• Subtract mixed numbers by exchanging wholes for fractions and subtracting the wholes and fractions separately and converting the mixed number to an improper fraction
  • Solve problems involving adding and subtracting fractions and mixed numbers
  • Multiply fractions and mixed numbers by integers
  • Use concrete and pictorial representations to support them multiplying fractions by fractions
  • Divide fractions by integers where the numerator is a multiple of the integer
  • Divide fractions where the numerator is not a multiple of the integer they are dividing by
  • How to combine the four operations when calculating with fractions
  • Calculate fractions of an amount
  • Find the whole amount from the unknown value of a fraction



What skills we want children to develop


Use knowledge to solve reasoning and problem solving questions such as:


True or false?

You can only divide a fraction by an integer if the numerator is a multiple of the divisor. Explain why.


Spot the mistake

Identify and explain mistakes when counting in more complex fractional steps.


Make up an example

Give an example of a fraction that is greater than 1.1 and less than 1.5.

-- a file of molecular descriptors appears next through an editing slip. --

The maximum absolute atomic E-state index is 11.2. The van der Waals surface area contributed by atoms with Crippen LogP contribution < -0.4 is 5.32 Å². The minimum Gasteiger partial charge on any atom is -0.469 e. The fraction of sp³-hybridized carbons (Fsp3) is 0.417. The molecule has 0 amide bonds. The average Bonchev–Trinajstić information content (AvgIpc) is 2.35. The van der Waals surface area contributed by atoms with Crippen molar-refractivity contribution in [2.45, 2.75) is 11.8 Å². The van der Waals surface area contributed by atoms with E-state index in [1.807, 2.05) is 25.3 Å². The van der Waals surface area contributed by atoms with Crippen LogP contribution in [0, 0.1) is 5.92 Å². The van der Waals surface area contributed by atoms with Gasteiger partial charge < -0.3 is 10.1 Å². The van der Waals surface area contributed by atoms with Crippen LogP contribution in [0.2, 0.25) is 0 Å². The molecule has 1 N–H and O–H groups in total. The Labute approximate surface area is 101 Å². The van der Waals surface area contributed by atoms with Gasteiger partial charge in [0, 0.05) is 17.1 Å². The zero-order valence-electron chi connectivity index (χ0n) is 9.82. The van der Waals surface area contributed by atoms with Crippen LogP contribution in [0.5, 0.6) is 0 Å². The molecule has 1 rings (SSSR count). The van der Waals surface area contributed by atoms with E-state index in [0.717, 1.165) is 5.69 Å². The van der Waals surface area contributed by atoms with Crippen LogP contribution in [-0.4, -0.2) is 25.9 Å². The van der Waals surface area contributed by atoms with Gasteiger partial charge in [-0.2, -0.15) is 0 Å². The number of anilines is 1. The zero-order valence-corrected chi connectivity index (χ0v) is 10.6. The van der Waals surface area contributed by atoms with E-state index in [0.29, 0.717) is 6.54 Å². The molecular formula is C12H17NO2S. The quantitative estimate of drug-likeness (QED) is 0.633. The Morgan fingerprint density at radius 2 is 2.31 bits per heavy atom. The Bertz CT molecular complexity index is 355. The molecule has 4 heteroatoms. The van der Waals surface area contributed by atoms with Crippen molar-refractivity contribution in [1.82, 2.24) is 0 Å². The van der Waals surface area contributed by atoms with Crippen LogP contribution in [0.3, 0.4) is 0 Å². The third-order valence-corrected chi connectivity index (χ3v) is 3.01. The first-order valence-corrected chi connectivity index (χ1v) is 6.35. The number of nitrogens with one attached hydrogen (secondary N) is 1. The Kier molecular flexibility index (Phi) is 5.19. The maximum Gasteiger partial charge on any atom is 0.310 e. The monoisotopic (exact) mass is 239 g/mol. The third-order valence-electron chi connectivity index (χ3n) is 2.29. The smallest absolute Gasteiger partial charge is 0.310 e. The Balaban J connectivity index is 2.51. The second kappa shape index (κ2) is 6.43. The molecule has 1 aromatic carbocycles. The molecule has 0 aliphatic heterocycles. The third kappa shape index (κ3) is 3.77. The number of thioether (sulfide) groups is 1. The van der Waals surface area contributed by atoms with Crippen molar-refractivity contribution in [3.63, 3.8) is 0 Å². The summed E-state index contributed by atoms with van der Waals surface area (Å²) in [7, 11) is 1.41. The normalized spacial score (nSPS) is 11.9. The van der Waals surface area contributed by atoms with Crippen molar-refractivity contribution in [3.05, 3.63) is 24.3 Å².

Now give another example that no one will think of. Explain how you know.


Odd one out.

Which is the odd one out in each of these collections of 4 fractions?

5¾    9/12    26/36    18/24

4/20    1/5    6/25    6/30



Continue the pattern

1/3 ÷ 2 = 1/6

1/6 ÷ 2 = 1/12

1/12 ÷ 2 = 1/24


Vocabulary/Mathematical Talk


  • Can you make a list of the factors for each number?
  • Which numbers appear in both lists? What do we call these (common factors)?
  • What is the highest common factor of the numerator and denominator?
  • Is a simplified fraction always equivalent to the original fraction? Why?
  • Which numbers do I say when I count in eighths and when I count in quarters?
  • Can you estimate where the fractions will be on the number line?
  • Can you divide the number line into more intervals to place the fractions more accurately?
  • How can you decide whether to find a common numerator or denominator?
  • Do you need to change one or both numerators? Why?
  • How does finding the lowest common multiple help to find a common denominator?
  • Which of the subtractions has the biggest difference? Explain how you know. Can you order the differences in ascending order?
  • How do we find the LCM of three numbers? Do we multiply them together? Is 120 the LCM of 4, 5 and 6?
  • How many eighths can we exchange for one whole?
  • Look at Amir’s calculation. What do you notice about the relationship between 3 2/5 and 1 7/10? (3 2/5 is double 1 7/10)
  • Can you draw a bar model to represent the problem? Do we need to add or subtract the fractions?
  • How do I know if my answer is simplified fully?
  • Does multiplying two numbers always give you a larger product? Explain why.
  • Can you write the worded problem as a number sentence?
  • What is the value of the whole?
  • How many equal parts are there altogether?
  • How many equal parts do we need?
  • What is the value of each equal part?
  • Can you estimate what the answer is? Can you check the answer using a bar model?